[PVE-User] Open vSwitch with multiple VLANs

Adam Thompson athompso at athompso.net
Fri Jan 23 19:02:08 CET 2015


On 2015-01-23 06:47 AM, Sten Aus wrote:
> Hi guys and girls!
>
> Is someone using open vSwitch (ovs) with multiple VLANs? How is your 
> VM-s configured?
> Let's say that on Proxmox host I have created bridge *vmbr0* (for LAN 
> communication) and *vmbr1* (for Internet). *And there should be 5 
> VLANs on vmbr0.*
>
> Do you need to give VM two network adapters - one connected to vmbr0 
> and other one to vmbr1 and then when you configure VM network 
> interfaces, then you say that on eth0 (which is connected to vmbr0) 
> there are vlans 10, 20, 30 and 40, 50 for example.
>
> So, for Debian an very simple example would be:
> eth0.10
> eth0.20
> eth0.30
> eth0.40
> eth0.50
>
> Right now I am using Linux bridge and VLANs are made in Proxmox host 
> and VM-s get multiple ethernet adapters, resulting in Debian conf:
> eth0
> eth1
> eth2
> eth3
> eth4
> So, all vmbrs (vmbr10, vmbr20, vmbr30, vmbr40 and vmbr50) are 
> connected to VLANs on Proxmox host and are being used in VMs and as 
> far as I know, I can't connect one physical Proxmox host port (eth0) 
> to multiple ovs bridges.
> That means I can't leave my VMs configuration like that, is that right?
>
> Hope someone can share his/her experience on this Open vSwitch topic!
>
> All the best
> Sten

In general, in any virtualized environment, you do not want to pass VLAN 
tags directly to the guest OS.  You want the host OS, or even the 
upstream ethernet switch, to strip VLAN tags and preset to the guest (or 
host) on separate interfaces.

I'm not sure why, but in my experiments on VMware ESXi, KVM, HyperV and 
VirtualBox, *all* of them show drastically reduced performance when 
passing VLAN tags through to the guest.  The exception is when using 
VT-d I/O to allow the guest to directly access NIC hardware, which is 
ironically the best-performing option... but also requires the most 
dedicated hardware.

The typical setup for PVE would be, one incoming 802.1Q-tagged ethernet 
trunk inbound, attached to one bridge (vmbr0, doesn't matter whether 
it's traditional bridge or OVS), and multiple VLAN subinterfaces on that 
bridge, which then map (up to) 1:1 to multiple vNICs in the guest VM.

So the host will have vmbr0v5, vmbr0v6, vmbr0v7, etc. and the guest will 
see eth0, eth1, eth2, etc.
When you create the guest, you create multiple NICs, all bound to vmbr0 
but each specifying a different VLAN tag.

As in Perl, TIMTOWTDI so pick your preferred strategy but this seems to 
be both the typical approach and the best compromise between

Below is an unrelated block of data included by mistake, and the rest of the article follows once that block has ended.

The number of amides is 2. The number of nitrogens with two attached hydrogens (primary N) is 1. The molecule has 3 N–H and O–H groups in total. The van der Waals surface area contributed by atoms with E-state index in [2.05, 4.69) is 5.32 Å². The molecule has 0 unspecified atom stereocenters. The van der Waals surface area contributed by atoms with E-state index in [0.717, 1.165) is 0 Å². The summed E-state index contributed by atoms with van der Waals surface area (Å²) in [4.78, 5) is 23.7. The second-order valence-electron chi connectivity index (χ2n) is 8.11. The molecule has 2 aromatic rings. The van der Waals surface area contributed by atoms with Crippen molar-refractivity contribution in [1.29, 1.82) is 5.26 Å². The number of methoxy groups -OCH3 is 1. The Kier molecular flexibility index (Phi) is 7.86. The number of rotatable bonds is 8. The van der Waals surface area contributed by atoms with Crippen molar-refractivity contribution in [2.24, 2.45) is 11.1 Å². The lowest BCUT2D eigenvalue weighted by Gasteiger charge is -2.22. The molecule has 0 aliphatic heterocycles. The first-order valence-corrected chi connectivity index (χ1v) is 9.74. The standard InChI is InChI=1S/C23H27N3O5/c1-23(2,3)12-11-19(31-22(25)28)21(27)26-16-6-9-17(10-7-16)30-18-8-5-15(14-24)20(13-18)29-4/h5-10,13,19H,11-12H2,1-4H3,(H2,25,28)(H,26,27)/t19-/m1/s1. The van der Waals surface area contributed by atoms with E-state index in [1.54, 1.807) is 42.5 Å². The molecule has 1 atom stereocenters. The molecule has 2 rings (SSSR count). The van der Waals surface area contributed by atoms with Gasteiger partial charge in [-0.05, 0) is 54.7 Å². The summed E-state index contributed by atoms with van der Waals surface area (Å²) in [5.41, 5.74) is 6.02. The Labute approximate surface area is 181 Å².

flexibility, performance and manageability.

It's not uncommon to see two variants/extensions of this:
  a) multiple .1q-tagged trunks inbound to multiple pNICs, attached to 
multiple software bridges (typically to relieve congestion on the first 
trunk); or
  b) multiple ethernet ports grouped into a single .1q-tagged LAG 
(usually via LACP, but not always), attached to a single software bridge 
(typically to relieve congestion and/or increase redundancy).

For advanced scenario "a", best practice would normally be to avoid 
having the same VLAN appear on more than one pNIC-&-bridge: it's 
possible, but will be needlessly confusing and doesn't really improve 
any of the things you might think it does (e.g. performance, 
redundancy).  To rephrase: each inbound tagged trunk, corresponding pNIC 
and corresponding software bridge should only manage mutually-exclusive 
(sets of) VLANs.

Another reasonably-common scenario, but IMHO wasteful under most 
circumstances, is to avoid using VLANs at all, and have untagged links 
inbound to the host on multiple pNICs, each attached to a separate 
software bridge, and then each attached to a separate vNIC as 
appropriate.  It is possible to have the multiple pNICs all terminate on 
one software bridge (with internal VLAN tagging), but this is extremely 
rare because it defeats the usual purpose of separating them in the 
first place (i.e. "security" and/or "throughput").  Technically this is 
advanced scenario "a" taken to its logical extreme - only one VLAN per 
inbound ethernet connection.

As you move into 10gig ethernet, your approach will likely depend on 
your NIC's capabilities.  Some 10GE "converged" NICs do virtualization 
in hardware (usually called "partitioning"), presenting themselves as 
multiple pNICs to the host OS.  I'm undecided whether I like this 
feature or not - it seems highly useful when dealing with e.g. Windows 
Server 2003/2008 which don't have native VLAN support, but much less 
useful when dealing with a hypervisor with integral support for VLANs.  
The other reason for partitioning is QoS: each partition defines its own 
bandwidth and QoS parameters at the c-NIC, so you can't (for example) 
starve one VLAN by flooding the other VLAN with 10 gigs' worth of 
traffic. VMware can handle this in software, PVE can't (yet) as far as I 
know.

If you're working in an IBM, Cisco or HP blade chassis, you may be 
dealing with virtualized or partitioned pNICs/cNICs anyway, even at 1gig 
speeds, at which point I would let the external hardware handle the VLAN 
tag stripping as much as possible, and present to the host OS as 
multiple pNICs.  There's near-zero cost to do it in hardware, but a 
small cost to do it in software on the host.

-- 
-Adam Thompson
  athompso at athompso.net

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